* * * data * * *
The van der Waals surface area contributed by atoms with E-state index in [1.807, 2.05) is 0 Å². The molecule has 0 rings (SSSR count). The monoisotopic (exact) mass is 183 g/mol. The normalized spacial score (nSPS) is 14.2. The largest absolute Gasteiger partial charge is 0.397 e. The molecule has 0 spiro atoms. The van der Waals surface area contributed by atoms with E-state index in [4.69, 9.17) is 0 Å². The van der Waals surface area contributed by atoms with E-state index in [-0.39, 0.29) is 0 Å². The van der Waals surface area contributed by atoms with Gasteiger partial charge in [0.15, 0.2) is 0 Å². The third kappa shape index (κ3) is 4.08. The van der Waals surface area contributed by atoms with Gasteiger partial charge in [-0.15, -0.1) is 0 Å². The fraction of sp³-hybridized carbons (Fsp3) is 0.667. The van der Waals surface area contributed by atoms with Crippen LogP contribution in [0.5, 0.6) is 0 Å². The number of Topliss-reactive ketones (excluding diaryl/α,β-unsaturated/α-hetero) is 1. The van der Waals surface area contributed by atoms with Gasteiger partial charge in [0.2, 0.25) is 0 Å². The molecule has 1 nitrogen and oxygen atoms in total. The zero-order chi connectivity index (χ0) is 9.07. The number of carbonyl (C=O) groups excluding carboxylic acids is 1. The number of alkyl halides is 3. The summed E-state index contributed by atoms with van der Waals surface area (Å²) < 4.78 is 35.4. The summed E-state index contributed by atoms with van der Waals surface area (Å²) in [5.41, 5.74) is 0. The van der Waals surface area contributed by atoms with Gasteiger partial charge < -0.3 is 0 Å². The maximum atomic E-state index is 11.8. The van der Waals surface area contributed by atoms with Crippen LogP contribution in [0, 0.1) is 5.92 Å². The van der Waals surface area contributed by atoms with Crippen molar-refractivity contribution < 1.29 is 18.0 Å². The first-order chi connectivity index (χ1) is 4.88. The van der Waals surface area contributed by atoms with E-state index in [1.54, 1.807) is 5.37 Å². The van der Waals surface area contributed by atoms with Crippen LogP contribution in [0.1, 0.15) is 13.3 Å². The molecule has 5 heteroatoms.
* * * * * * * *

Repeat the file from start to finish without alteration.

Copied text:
The van der Waals surface area contributed by atoms with E-state index in [1.807, 2.05) is 0 Å². The molecule has 0 rings (SSSR count). The monoisotopic (exact) mass is 183 g/mol. The normalized spacial score (nSPS) is 14.2. The largest absolute Gasteiger partial charge is 0.397 e. The molecule has 0 spiro atoms. The van der Waals surface area contributed by atoms with E-state index in [4.69, 9.17) is 0 Å². The van der Waals surface area contributed by atoms with E-state index in [-0.39, 0.29) is 0 Å². The van der Waals surface area contributed by atoms with Gasteiger partial charge in [0.15, 0.2) is 0 Å². The third kappa shape index (κ3) is 4.08. The van der Waals surface area contributed by atoms with Gasteiger partial charge in [-0.15, -0.1) is 0 Å². The fraction of sp³-hybridized carbons (Fsp3) is 0.667. The van der Waals surface area contributed by atoms with Crippen LogP contribution in [0.5, 0.6) is 0 Å². The number of Topliss-reactive ketones (excluding diaryl/α,β-unsaturated/α-hetero) is 1. The van der Waals surface area contributed by atoms with Gasteiger partial charge in [0.2, 0.25) is 0 Å². The molecule has 1 nitrogen and oxygen atoms in total. The zero-order chi connectivity index (χ0) is 9.07. The number of carbonyl (C=O) groups excluding carboxylic acids is 1. The number of alkyl halides is 3. The summed E-state index contributed by atoms with van der Waals surface area (Å²) < 4.78 is 35.4. The summed E-state index contributed by atoms with van der Waals surface area (Å²) in [5.41, 5.74) is 0. The van der Waals surface area contributed by atoms with Gasteiger partial charge < -0.3 is 0 Å². The maximum atomic E-state index is 11.8. The van der Waals surface area contributed by atoms with Crippen LogP contribution in [0, 0.1) is 5.92 Å². The van der Waals surface area contributed by atoms with Crippen molar-refractivity contribution < 1.29 is 18.0 Å². The first-order chi connectivity index (χ1) is 4.88. The van der Waals surface area contributed by atoms with E-state index in [1.54, 1.807) is 5.37 Å². The van der Waals surface area contributed by atoms with Crippen LogP contribution in [0.1, 0.15) is 13.3 Å². The molecule has 5 heteroatoms.